Review of the Fed Report
As expected the Federal Reserve cut interest rates on October 30, 2019 from a range of 1.75% - 2.0% down to 1.5% - 1.75%. The Fed cited “… the implications of global developments for the economic outlook as well as muted inflation pressures…” as reasons for the rate cut. The Fed’s assessment of the economy remained essentially unchanged, with positive notes that “the labor market remains strong and that economic activity has been rising at a moderate rate…. household spending has been rising at a strong pace..” but that “…business fixed investment and exports remain weak.” There was one subtle change to the language which some believe is a suggestion that another rate cut is less certain. Previously the statement read that the Fed “will continue to monitor the implications of incoming information for the economic outlook and will act as appropriate to sustain the expansion. But it now reads that the Fed “will continue to monitor the implications of incoming information for the economic outlook as it assesses the appropriate path of the target range for the federal funds rate.”
As expected Kansas City Fed President Esther George, and Boston Fed President Eric Rosengren dissented, wishing to hold rates steady. St. Louis President James Bullard, who wanted a 50 bps cut last time instead of just 25 bps, agreed with October 30th's cut, also suggesting a slightly more hawkish tilt. Finally, in the press conference Chairman Powell stated that Fed members “see the current stance of monetary policy as likely to remain appropriate.”
However, we continue to think another cut is possible in December and two others at the beginning of 2020 as the US economy will continue to weaken. Manufacturing is clearly in contraction, consumption, although solid, is trending down, job growth is slowing, and uncertainty over trade is clearly weighing on investment. Finally, a government shutdown is possible as funding to keep the government running drys up on November 21st. Usually a shutdown is avoided at the last minute, but given the current battle between Congress and the Administration, a shutdown could easily result.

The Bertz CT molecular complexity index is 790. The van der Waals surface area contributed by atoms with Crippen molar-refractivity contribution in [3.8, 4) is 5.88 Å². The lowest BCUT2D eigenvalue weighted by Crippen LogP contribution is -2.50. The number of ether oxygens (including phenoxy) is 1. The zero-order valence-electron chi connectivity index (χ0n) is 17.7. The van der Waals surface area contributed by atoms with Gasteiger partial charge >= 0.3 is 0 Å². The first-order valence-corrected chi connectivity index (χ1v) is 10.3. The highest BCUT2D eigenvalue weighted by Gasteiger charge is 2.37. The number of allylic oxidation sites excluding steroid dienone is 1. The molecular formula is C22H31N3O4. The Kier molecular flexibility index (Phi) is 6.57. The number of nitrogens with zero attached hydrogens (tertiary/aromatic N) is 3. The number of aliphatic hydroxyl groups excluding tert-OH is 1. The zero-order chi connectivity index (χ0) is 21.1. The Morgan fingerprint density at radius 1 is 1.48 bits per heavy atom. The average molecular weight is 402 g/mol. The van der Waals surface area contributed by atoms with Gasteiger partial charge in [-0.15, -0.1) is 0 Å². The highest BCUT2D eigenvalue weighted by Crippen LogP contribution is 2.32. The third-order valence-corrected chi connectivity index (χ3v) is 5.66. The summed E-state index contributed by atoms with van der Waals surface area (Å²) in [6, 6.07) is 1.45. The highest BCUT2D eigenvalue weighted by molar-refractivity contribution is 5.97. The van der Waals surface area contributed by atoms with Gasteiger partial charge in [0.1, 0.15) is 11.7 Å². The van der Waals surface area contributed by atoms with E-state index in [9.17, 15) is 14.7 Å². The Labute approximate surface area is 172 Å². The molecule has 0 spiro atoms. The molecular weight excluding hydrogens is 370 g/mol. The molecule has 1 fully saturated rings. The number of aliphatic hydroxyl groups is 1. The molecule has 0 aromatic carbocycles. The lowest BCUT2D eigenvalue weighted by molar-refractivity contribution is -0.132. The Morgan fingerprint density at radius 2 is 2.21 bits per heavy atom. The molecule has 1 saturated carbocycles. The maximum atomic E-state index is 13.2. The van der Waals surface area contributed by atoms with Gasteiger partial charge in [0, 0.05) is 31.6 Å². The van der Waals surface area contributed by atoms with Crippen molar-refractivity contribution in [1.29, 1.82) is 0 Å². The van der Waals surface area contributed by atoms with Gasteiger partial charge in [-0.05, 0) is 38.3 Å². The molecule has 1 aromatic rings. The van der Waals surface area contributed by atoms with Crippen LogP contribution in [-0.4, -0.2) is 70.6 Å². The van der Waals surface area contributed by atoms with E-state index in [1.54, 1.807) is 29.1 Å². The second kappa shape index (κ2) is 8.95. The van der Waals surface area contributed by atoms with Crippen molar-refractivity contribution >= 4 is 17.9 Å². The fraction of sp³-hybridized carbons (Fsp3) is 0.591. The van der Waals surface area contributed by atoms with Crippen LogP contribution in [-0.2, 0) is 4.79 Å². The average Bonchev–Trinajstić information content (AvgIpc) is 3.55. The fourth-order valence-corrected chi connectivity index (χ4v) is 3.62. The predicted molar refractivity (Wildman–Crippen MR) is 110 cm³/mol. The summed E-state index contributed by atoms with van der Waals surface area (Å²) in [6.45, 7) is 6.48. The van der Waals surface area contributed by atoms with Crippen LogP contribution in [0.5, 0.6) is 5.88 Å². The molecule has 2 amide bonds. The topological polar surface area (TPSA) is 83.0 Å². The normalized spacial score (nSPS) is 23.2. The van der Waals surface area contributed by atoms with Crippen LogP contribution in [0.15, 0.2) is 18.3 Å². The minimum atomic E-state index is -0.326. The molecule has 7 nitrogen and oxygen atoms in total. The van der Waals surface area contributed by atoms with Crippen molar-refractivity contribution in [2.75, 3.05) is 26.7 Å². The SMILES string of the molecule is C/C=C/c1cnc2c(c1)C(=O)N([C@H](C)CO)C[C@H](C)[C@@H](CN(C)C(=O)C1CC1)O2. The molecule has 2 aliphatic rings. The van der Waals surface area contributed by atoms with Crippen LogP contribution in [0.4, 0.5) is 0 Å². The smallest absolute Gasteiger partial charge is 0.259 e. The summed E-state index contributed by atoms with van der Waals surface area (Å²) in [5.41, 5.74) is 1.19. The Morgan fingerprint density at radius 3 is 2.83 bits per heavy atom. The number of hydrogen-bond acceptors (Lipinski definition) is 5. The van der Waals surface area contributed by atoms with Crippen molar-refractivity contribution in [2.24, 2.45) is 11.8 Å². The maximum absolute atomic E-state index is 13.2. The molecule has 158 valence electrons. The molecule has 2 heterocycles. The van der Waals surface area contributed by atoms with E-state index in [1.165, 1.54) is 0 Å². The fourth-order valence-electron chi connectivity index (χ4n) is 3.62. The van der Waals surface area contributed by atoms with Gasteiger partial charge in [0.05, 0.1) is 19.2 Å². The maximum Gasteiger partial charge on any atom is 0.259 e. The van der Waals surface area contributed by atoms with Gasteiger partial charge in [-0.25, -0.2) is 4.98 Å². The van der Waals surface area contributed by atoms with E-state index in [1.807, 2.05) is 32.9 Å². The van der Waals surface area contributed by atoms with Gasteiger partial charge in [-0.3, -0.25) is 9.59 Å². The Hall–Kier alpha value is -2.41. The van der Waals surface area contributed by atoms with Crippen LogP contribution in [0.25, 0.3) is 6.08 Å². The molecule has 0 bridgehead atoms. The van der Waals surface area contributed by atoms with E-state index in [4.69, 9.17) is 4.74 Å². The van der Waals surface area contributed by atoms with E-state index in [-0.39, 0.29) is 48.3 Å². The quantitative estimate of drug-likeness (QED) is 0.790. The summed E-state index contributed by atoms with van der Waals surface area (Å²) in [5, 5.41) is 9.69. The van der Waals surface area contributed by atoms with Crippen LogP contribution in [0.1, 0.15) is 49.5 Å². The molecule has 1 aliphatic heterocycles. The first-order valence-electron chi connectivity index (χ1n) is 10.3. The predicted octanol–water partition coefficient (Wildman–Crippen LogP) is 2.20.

GDP was Solid
Q3 GDP was slightly stronger than expected at 1.9% q/q annualized, a shade slower than Q2’s 2.0%. Consumer spending led the way at a healthy +2.9% pace, although that was down from Q2’s +4.6% rate. Government spending contributed +0.4% while net exports and inventories each subtracted -0.1% from the headline. In addition to the solid consumer spending, the other notable part of the report was the second consecutive drop in business investment which fell -3.0%, most likely due to trade concerns. Residential investment on the other hand rose for the first time in seven quarters, gaining +5.1%, putting the y/y rate at -0.1%. Overall it was a solid report, but as always it should be noted that the GDP report is backward looking as it reflects conditions from the previous three months. Our forecast for all of 2019 remains at 2.4%, and for 2020 remains at a substantially weaker 1.6%.
What about the Employment Report?
The employment report will be released at 8:30 am this coming Friday and will have greater importance than either of the October 30th's two reports. The GM strike will remove 50k jobs from the headline, but indirect effects could subtract even more. The consensus is for a 90k gain, but there is an unusually wide range of forecasts from 25k to 160k. The report has the potential for a significant impact. Also on Friday, the ISM manufacturing report comes out, and that will also have extra importance since it is currently showing manufacturing in contraction.
The Bank of Canada Holds
Finally, the Bank of Canada held rates steady again at 1.75%, tied with the Fed’s upper range for the highest of the developed economies. But the statement was dovish and cited trade uncertainty and weak investment. “Governing Council is mindful that the resilience of Canada’s economy will be increasingly tested as trade conflicts and uncertainty persist.” Financial markets give only a one in three chance of a December cut but we believe it’s higher than that as growth is weak, trade uncertainty is likely to continue, and the Bank may come under pressure as the rest of the world moves steadily towards accommodation.